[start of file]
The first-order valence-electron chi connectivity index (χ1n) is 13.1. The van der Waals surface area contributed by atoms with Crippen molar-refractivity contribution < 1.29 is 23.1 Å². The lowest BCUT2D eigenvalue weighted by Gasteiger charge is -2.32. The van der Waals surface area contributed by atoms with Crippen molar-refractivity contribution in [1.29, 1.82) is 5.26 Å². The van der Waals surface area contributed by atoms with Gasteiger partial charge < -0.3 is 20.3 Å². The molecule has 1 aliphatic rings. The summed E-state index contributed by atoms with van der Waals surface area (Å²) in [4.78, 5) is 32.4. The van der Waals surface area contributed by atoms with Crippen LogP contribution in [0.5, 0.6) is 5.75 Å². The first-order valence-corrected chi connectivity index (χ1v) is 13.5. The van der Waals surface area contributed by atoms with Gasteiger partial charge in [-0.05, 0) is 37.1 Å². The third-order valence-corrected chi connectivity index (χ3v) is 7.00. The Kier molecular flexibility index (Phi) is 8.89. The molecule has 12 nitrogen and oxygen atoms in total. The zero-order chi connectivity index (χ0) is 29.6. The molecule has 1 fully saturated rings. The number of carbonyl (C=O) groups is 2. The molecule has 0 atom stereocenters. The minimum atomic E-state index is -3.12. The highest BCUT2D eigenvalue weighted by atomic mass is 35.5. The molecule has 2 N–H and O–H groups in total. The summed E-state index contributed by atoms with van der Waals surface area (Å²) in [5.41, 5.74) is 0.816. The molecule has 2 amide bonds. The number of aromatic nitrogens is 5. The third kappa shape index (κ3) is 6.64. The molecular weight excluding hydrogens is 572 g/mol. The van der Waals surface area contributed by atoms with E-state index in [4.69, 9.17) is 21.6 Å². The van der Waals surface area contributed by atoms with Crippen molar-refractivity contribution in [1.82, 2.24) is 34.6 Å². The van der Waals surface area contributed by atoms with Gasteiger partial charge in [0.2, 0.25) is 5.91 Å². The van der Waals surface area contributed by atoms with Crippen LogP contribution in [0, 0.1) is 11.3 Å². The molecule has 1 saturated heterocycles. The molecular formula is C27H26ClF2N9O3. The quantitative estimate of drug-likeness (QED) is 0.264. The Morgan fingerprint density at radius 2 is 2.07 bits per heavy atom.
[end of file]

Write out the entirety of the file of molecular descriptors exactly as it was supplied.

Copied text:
The first-order valence-electron chi connectivity index (χ1n) is 13.1. The van der Waals surface area contributed by atoms with Crippen molar-refractivity contribution < 1.29 is 23.1 Å². The lowest BCUT2D eigenvalue weighted by Gasteiger charge is -2.32. The van der Waals surface area contributed by atoms with Crippen molar-refractivity contribution in [1.29, 1.82) is 5.26 Å². The van der Waals surface area contributed by atoms with Gasteiger partial charge < -0.3 is 20.3 Å². The molecule has 1 aliphatic rings. The summed E-state index contributed by atoms with van der Waals surface area (Å²) in [4.78, 5) is 32.4. The van der Waals surface area contributed by atoms with Crippen LogP contribution in [0.5, 0.6) is 5.75 Å². The first-order valence-corrected chi connectivity index (χ1v) is 13.5. The van der Waals surface area contributed by atoms with Gasteiger partial charge in [-0.05, 0) is 37.1 Å². The third-order valence-corrected chi connectivity index (χ3v) is 7.00. The Kier molecular flexibility index (Phi) is 8.89. The molecule has 12 nitrogen and oxygen atoms in total. The zero-order chi connectivity index (χ0) is 29.6. The molecule has 1 fully saturated rings. The number of carbonyl (C=O) groups is 2. The molecule has 0 atom stereocenters. The minimum atomic E-state index is -3.12. The highest BCUT2D eigenvalue weighted by atomic mass is 35.5. The molecule has 2 N–H and O–H groups in total. The summed E-state index contributed by atoms with van der Waals surface area (Å²) in [5.41, 5.74) is 0.816. The molecule has 2 amide bonds. The number of aromatic nitrogens is 5. The third kappa shape index (κ3) is 6.64. The molecular weight excluding hydrogens is 572 g/mol. The van der Waals surface area contributed by atoms with E-state index in [4.69, 9.17) is 21.6 Å². The van der Waals surface area contributed by atoms with Crippen molar-refractivity contribution in [1.82, 2.24) is 34.6 Å². The van der Waals surface area contributed by atoms with Gasteiger partial charge in [0.2, 0.25) is 5.91 Å². The van der Waals surface area contributed by atoms with Crippen LogP contribution in [0, 0.1) is 11.3 Å². The molecule has 1 saturated heterocycles. The molecular formula is C27H26ClF2N9O3. The quantitative estimate of drug-likeness (QED) is 0.264. The Morgan fingerprint density at radius 2 is 2.07 bits per heavy atom.